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Dehydration During Pregnancy

From stretch marks to back pain, there are a lot of things that can occur during pregnancy that can make the experience frustrating, to say the least. Another common challenge that a lot of people struggle with during pregnancy is dehydration. 

Are you dealing with dehydration during pregnancy? Are you unsure of what dehydration looks like or how to cope with it? Outlined below are potential signs of dehydration to watch for, as well as some tips on how to manage them.

 

 

Is Dehydration in Pregnancy Common?

Dehydration, in general, is quite common among adults. It becomes an even more frequent issue during pregnancy, though. 

Most people experience only mild dehydration symptoms while pregnant. For others, though, the issue can become severe, and they may even require hospitalization to get things under control and ensure the safety of the baby. If you feel unwell or are unsure of something, be sure to check in with your doctor.

 

 

Why Do People Become Dehydrated While Pregnant?

What makes pregnancy such a dehydrating time? A lot of things, actually.

pregnant showing tummy

The following are some of the main occurrences associated with dehydration while pregnant:

 

Increased Blood Volume

During pregnancy, the body’s blood volume increases by anywhere from 20 to 100 percent [1]. 

When this happens, more water is needed to maintain the increase in blood volume (blood plasma is 90 percent water, after all). The body also has a harder time retaining water as it adjusts to this sudden change in blood volume [2].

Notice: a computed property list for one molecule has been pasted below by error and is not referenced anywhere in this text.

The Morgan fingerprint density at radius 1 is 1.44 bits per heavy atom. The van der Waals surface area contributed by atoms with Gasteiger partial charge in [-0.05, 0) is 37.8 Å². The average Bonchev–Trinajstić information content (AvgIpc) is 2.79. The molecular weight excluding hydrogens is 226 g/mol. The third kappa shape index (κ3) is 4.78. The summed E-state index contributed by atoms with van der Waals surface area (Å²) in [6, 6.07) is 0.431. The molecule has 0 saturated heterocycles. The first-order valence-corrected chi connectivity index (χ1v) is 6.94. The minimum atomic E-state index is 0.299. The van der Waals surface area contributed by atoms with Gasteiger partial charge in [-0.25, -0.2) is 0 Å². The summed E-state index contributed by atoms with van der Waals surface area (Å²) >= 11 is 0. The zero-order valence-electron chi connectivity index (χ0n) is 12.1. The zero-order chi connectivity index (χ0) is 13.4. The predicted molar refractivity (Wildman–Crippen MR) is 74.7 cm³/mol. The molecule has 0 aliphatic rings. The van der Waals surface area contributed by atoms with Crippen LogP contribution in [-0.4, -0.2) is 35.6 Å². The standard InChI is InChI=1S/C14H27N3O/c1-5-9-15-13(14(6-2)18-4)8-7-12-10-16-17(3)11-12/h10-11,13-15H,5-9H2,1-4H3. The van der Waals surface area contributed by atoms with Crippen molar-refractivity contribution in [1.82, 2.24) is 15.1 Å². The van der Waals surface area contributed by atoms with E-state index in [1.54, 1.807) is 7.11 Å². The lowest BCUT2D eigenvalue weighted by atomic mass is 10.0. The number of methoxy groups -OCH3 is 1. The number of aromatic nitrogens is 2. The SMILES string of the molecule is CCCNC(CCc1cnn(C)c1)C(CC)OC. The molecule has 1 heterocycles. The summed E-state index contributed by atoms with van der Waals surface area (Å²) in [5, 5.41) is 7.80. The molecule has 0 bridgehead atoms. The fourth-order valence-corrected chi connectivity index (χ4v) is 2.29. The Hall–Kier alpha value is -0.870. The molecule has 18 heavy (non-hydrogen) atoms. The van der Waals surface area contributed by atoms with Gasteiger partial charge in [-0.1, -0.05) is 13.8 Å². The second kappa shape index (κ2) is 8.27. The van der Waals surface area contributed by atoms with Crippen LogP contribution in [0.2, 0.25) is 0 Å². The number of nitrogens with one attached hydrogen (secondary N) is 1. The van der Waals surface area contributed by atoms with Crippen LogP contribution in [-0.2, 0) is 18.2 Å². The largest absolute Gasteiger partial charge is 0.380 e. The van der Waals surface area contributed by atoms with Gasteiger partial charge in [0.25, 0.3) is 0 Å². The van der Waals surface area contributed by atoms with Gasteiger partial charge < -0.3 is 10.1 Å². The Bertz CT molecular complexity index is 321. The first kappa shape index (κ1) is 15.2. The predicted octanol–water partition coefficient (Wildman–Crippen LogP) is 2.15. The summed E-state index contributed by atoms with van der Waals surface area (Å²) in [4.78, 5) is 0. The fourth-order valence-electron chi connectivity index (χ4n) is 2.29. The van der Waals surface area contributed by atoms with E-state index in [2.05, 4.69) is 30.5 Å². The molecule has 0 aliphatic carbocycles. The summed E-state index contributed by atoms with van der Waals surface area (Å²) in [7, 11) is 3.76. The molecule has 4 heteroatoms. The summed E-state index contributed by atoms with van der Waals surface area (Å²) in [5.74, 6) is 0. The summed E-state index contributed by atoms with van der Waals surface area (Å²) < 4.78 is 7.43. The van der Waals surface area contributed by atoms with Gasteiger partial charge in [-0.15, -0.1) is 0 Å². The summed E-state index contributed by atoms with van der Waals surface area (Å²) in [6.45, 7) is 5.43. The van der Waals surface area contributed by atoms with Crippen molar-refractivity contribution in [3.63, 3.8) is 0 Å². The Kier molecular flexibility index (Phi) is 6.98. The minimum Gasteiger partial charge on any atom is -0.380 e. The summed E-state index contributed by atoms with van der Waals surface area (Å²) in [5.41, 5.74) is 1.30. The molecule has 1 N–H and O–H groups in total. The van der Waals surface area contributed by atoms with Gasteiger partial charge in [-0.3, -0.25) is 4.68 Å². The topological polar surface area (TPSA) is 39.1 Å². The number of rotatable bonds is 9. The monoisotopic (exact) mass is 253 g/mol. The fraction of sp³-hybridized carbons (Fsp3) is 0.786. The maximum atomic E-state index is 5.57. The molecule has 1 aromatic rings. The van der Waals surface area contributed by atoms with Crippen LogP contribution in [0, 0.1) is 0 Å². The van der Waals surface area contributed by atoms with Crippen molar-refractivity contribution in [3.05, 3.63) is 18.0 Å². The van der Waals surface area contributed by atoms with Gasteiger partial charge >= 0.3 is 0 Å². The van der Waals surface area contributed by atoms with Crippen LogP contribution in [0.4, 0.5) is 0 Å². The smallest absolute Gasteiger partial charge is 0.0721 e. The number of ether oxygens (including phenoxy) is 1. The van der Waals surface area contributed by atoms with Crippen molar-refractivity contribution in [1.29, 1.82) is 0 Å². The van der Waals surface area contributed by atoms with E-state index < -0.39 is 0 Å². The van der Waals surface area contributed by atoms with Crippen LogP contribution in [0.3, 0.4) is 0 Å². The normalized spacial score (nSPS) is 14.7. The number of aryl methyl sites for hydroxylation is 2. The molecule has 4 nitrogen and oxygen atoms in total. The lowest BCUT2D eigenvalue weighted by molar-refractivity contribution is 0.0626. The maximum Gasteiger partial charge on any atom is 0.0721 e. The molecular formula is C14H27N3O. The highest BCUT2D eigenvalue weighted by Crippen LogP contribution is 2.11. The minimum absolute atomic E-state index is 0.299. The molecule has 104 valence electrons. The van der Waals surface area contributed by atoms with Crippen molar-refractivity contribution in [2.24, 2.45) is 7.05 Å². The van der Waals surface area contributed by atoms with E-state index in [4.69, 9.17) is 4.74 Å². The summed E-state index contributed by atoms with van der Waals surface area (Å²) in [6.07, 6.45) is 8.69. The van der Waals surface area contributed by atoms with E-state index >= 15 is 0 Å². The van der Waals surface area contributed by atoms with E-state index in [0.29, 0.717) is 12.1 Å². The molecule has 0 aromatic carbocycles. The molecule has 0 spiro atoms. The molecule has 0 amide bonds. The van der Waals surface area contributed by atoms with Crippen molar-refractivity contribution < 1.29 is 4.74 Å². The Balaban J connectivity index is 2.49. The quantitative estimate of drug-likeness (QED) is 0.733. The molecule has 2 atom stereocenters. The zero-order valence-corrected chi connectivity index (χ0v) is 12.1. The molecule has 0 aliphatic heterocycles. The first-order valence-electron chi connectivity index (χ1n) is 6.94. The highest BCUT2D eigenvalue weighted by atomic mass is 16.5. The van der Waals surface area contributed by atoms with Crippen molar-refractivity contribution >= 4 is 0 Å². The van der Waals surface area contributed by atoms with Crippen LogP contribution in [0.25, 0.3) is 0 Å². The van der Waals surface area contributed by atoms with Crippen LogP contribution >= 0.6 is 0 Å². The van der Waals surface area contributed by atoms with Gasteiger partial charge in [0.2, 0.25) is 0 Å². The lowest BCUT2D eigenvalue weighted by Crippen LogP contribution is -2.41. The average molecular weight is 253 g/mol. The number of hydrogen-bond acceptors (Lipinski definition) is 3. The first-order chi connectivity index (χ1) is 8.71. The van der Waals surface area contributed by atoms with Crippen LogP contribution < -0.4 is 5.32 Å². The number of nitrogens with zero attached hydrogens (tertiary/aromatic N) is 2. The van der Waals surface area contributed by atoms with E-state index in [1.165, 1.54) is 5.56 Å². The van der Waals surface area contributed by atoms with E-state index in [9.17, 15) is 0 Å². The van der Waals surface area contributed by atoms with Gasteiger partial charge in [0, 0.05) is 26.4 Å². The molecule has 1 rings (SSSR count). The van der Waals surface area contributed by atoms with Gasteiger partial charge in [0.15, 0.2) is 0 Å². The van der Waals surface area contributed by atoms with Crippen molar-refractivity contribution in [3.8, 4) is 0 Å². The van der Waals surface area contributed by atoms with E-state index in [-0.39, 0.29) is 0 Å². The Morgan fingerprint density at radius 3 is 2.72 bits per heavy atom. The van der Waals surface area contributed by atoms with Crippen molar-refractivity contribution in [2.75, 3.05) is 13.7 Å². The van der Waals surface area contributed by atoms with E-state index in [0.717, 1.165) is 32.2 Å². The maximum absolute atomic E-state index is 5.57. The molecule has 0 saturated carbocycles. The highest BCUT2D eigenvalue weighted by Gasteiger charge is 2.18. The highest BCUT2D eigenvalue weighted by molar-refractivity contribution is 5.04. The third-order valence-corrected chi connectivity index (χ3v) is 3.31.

Increased Water Needs

During pregnancy, water needs to increase by quite a bit. When you consider how much your blood volume changes, this makes perfect sense. 

Most professionals recommend a minimum of 8-12 glasses of water per day. However, many women may find that they need even more than this to stay hydrated and feel their best [3].

 

Morning Sickness

Ah, morning sickness. It’s one of the most common symptoms of pregnancy, and in a lot of cases, it’s not even limited to just the morning hours. 

When you’re frequently vomiting throughout the day, which happens most often during the early stages of pregnancy, you’re losing a lot of fluids. If you aren’t diligent about replacing those fluids, as well as the electrolytes you’re losing alongside them, you could be more prone to developing dehydration symptoms. 

 

Hyperemesis